Lawsuit: Guards say Jamycheal Mitchell wouldn't eat, but inmates say he ate voraciously when fed
Mitchell's aunt has filed a federal lawsuit demanding a jury trial, asking for at least $60 million
Mitchell repeatedly diagnosed as psychotic, but wasn't transferred to hospital custody, lawsuit says
Arrested for stealing $5.05 of sweets and soda, a 24-year-old who doctors repeatedly diagnosed as psychotic and delusional was left to essentially starve to death over four months in a squalid Virginia jail cell, Jamycheal Mitchell’s aunt alleged in a federal lawsuit.
By the time Mitchell died in August – officially, of a heart condition “accompanying wasting syndrome of unknown etiology” – jail staff had allegedly denied him many meals, cut off the water to his cell and left him naked with no bedding or shoes as he smeared feces on the window of his urine-covered cell, the lawsuit states, citing numerous inmates who served time with Mitchell.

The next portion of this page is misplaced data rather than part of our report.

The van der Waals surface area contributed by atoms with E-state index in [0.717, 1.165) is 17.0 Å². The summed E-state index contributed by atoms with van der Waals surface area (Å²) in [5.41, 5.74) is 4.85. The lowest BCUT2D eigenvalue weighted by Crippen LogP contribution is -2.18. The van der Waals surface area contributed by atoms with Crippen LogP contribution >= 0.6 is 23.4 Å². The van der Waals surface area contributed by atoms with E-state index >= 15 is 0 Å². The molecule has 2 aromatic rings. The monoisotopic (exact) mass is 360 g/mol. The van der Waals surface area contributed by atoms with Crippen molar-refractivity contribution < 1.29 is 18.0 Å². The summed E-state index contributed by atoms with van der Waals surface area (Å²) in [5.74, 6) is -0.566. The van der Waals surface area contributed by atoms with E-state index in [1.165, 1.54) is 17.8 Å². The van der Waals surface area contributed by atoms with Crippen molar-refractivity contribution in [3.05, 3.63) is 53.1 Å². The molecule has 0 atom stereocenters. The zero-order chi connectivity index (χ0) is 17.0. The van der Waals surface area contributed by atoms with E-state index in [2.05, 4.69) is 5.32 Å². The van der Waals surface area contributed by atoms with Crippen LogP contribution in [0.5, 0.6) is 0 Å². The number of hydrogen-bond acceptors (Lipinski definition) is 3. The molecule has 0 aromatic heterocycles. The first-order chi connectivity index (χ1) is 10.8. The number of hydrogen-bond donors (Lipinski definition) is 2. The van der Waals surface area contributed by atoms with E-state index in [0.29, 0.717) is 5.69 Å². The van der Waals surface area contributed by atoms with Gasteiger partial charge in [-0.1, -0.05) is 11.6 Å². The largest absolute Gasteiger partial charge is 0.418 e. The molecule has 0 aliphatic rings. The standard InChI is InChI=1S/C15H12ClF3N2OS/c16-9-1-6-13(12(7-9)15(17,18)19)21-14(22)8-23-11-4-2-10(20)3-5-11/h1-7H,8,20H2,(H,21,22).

Mitchell lost about 40 pounds during his time in jail, documents say. A medical examiner said he was “nearly cachectic,” meaning his weight loss could not be reversed via nutrition.
Wasting syndrome and cachectic are terms most often used with sufferers of chronic disease such as cancer and AIDS.
“He was unrecognizable – that’s how bad it was. He was unrecognizable. There’s something that has to be done,” his aunt, Roxanne Adams, told CNN affiliate WTKR. “(He was) probably about 90 pounds and looked 70 years old.”
Inmates said they pleaded with guards to help Mitchell during his stay, but their pleas were ignored or disregarded, according to the lawsuit.
“As long as he doesn’t die on my watch,” one inmate recalled being told.
The 112-page lawsuit filed last week outlines the litany of allegations against 39 defendants, including the Hampton Roads Regional Jail, the state Department of Behavioral Health & Developmental Services and the private prison health care firm, NaphCare.
Adams is demanding a jury trial and at least $60 million in a lawsuit that alleges willful and wanton negligence and five counts of civil rights deprivation.
“Their beloved Jamycheal, despite his struggles with mental illness, had been a vibrant young man who loved music and always made people laugh. In his place was a withered figure the family could hardly recognize,” the lawsuit says.